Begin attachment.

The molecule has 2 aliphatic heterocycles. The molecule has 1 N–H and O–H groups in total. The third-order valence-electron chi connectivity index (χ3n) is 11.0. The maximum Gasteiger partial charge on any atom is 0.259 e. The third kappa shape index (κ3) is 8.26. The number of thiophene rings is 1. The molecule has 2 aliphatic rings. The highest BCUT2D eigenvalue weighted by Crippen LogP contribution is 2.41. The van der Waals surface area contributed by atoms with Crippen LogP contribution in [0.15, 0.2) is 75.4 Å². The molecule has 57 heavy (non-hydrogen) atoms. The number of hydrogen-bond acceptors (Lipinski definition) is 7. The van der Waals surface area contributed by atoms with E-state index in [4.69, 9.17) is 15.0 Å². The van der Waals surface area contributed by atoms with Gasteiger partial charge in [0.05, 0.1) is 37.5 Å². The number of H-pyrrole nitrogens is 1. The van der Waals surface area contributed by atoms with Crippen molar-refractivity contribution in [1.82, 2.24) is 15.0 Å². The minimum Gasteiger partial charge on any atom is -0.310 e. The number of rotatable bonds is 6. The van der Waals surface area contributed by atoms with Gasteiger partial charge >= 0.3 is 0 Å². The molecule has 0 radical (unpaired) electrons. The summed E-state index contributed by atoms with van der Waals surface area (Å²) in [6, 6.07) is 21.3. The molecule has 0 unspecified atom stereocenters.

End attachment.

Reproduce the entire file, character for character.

The molecule has 2 aliphatic heterocycles. The molecule has 1 N–H and O–H groups in total. The third-order valence-electron chi connectivity index (χ3n) is 11.0. The maximum Gasteiger partial charge on any atom is 0.259 e. The third kappa shape index (κ3) is 8.26. The number of thiophene rings is 1. The molecule has 2 aliphatic rings. The highest BCUT2D eigenvalue weighted by Crippen LogP contribution is 2.41. The van der Waals surface area contributed by atoms with Crippen LogP contribution in [0.15, 0.2) is 75.4 Å². The molecule has 57 heavy (non-hydrogen) atoms. The number of hydrogen-bond acceptors (Lipinski definition) is 7. The van der Waals surface area contributed by atoms with E-state index in [4.69, 9.17) is 15.0 Å². The van der Waals surface area contributed by atoms with Gasteiger partial charge in [0.05, 0.1) is 37.5 Å². The number of H-pyrrole nitrogens is 1. The van der Waals surface area contributed by atoms with Crippen molar-refractivity contribution in [1.82, 2.24) is 15.0 Å². The minimum Gasteiger partial charge on any atom is -0.310 e. The number of rotatable bonds is 6. The van der Waals surface area contributed by atoms with Gasteiger partial charge >= 0.3 is 0 Å². The molecule has 0 radical (unpaired) electrons. The summed E-state index contributed by atoms with van der Waals surface area (Å²) in [6, 6.07) is 21.3. The molecule has 0 unspecified atom stereocenters.